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Tweet Monday 6th April 2020

One Week of JK Memories Online - Starts Today!

Throughout the week British Orienteering will be publishing a series of articles, news stories, snippets, maps, photographs…The idea is that we don’t forget what makes the JK so special to us by sharing memories of the event online.

British Orienteering is working hard to gather interesting content that we have in the archives, past editions of Focus, history and facts…

Here is where you can help!
British Orienteering are asking for members and clubs to think back and send in any content, photos, specific snippets or memories you personally hold dear and want to share with others who love the JK event as much as we do. Maybe you remember the year when your club achieved your best JK result in the Relay? Did you attend the very first JK event? What do you personally remember about it? Have you ever witnessed and been inspired by one of the elite champions? Have you got any old photos / maps, stories? Over the week British Orienteering will publish as many as possible so we can all remember this fantastic event together.

Please share any JK memories with us large or small which British Orienteering can then publish on the website and social media channels (Facebook and Twitter), to:

Photo credit:  Rob Lines.

Tweet Monday 6th April 2020

52 JK Events

By Clive Allen, Former Chairman of British Orienteering Federation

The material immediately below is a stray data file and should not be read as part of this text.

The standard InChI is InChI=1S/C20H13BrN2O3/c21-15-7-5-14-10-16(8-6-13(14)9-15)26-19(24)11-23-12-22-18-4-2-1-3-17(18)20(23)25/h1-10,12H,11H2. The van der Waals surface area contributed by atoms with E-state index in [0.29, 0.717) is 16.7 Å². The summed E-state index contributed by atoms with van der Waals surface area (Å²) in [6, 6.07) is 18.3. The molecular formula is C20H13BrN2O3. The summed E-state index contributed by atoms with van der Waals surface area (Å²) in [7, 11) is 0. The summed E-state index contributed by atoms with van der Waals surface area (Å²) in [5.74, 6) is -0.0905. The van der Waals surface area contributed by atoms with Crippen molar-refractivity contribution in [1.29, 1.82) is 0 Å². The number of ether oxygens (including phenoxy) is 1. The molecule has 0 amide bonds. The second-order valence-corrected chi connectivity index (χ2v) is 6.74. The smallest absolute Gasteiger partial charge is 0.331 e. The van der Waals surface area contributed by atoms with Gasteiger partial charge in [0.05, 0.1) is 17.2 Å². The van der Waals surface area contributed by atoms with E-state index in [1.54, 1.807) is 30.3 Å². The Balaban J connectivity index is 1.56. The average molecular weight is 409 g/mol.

Well we have to be careful here! 52 held, yes, but 54 planned - the 2001 edition, planned to be in the Forest of Dean, was cancelled because of Foot and Mouth Disease, and of course this year’s in the North-East has fallen by the wayside too.

The first two JKs, both held in Surrey, were single-day individual events with an integral team competition. It was first in 1969 that a relay race was introduced, with the Open class run for the JK Trophy. From that year the JK has always been staged on Easter weekend, in the 1970s with a 4-day programme consisting of a training event (Good Friday), Individual – classic distance (Saturday), Relay (Sunday) and a ‘Run-down event’ on Easter Monday. From 1980 the Individual developed into a 2-day event and the Run-down (re-named Relaxation) event was dropped. The JK Sprint on Good Friday was introduced in 2006 and the weekend programme has remained the same ever since.

JK weekends have been held in all of British Orienteering’s constituent Associations, although only once in East Anglia and in Northern Ireland. Eight JKs have been held on SEOA’s territory and seven on SWOA’s. Sometimes two OAs have combined to stage a JK, and on one occasion (2007) it was organised centrally by British Orienteering Federation.  JK 74 in the South-West was notable as the first event in the UK to attract more than 1,000 competitors.

Association territory breakdown:

SEOA 8, SWOA 7 (+ 2001 cancelled), SCOA 6


NEOA 4 (+ 2020 cancelled)

WOA 3, EMOA 2, EAOA and NIOA 1


Memories of the JK Online
Have you got any old photos, maps, stories, snippets to share? Over the JK week British Orienteering will publish as many as possible so we can share our experiences and understand more about this fantastic event together. Email to:

Memories of the JK Online
Have you got any old photos, maps, stories, snippets to share? Over the JK week British Orienteering will publish as many as possible so we can share our experiences and understand more about this fantastic event together. Email to:

Tweet Monday 6th April 2020

CompassSport Cup – Qualifying Rounds

Report by Peter Guillaume CompassSport Cup Coordinator

On Sunday 15 March 2020, at what was a last go at formal orienteering for some time over 1,800 competitors from 67 clubs took part in the CompassSport Cup qualifying rounds. Excluding the cancelled Harlequins event, ten clubs of the twenty six which made the Final did not qualify in 2019, so providing a good turnover.